Letter from Harry S. Logan to his half-sister, Mrs. H.C. (Murdena Susan Logan) Kennerley

Source: Guide to the Harry Seymour Logan Papers, 1930-1936, East Carolina Manuscript Collection, #111

Letter from Harry Seymour Logan to his half-sister

Letter from Harry Seymour Logan to his half-sister

Staff Person: Dale Sauter


We hear a lot of comparisons these days between the current economic climate and the era of the Great Depression. Today’s staff pick is a portion of a letter that offers some public viewpoint during the time of the depression. The letter, dated October 22, 1931, was written by Harry Seymour Logan in Oakland, CA, to this half-sister, Mrs. H.C. (Murdena Susan Logan) Kennerley in Pinehurst, NC. Remarking on existing economic conditions, Logan mentions that “Seattle I understand for the first time in her history [has] a breadline for women and children, which is pretty tough.” Logan goes on to make further comments of a more social and political nature when he says, “No wonder we have radicals and soap box artists. I don’t believe that the people who live in luxury can help feeling blue over the present situation, I imagine that people who boosted for the apparent jelly fish Hoover feel now as I do (a sap) I don’t think anyone blames him for the deppression [sic] but they feel he has the power and authority to untangle the mess.”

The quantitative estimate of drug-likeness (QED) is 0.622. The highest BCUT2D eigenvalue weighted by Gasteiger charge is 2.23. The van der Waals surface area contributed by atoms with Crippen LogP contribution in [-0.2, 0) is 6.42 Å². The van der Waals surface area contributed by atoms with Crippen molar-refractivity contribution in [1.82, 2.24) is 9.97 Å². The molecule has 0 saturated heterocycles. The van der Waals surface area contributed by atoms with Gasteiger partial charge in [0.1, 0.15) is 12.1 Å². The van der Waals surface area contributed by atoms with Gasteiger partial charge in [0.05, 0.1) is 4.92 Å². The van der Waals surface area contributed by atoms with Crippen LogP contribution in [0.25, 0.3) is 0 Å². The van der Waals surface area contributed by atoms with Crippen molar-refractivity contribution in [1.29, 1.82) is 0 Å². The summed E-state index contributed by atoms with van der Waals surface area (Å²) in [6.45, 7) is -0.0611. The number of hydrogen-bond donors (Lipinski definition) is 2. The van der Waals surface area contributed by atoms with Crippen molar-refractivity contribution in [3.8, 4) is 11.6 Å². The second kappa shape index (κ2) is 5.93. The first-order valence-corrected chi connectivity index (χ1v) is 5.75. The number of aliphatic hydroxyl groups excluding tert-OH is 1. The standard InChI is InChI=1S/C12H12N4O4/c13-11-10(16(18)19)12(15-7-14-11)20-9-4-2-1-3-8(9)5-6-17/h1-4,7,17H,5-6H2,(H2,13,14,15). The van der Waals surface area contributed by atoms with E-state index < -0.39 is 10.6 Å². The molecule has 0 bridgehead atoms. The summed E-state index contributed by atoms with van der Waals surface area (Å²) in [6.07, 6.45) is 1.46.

For more information on President Hoover’s reaction to the Great Depression, see the following online article.


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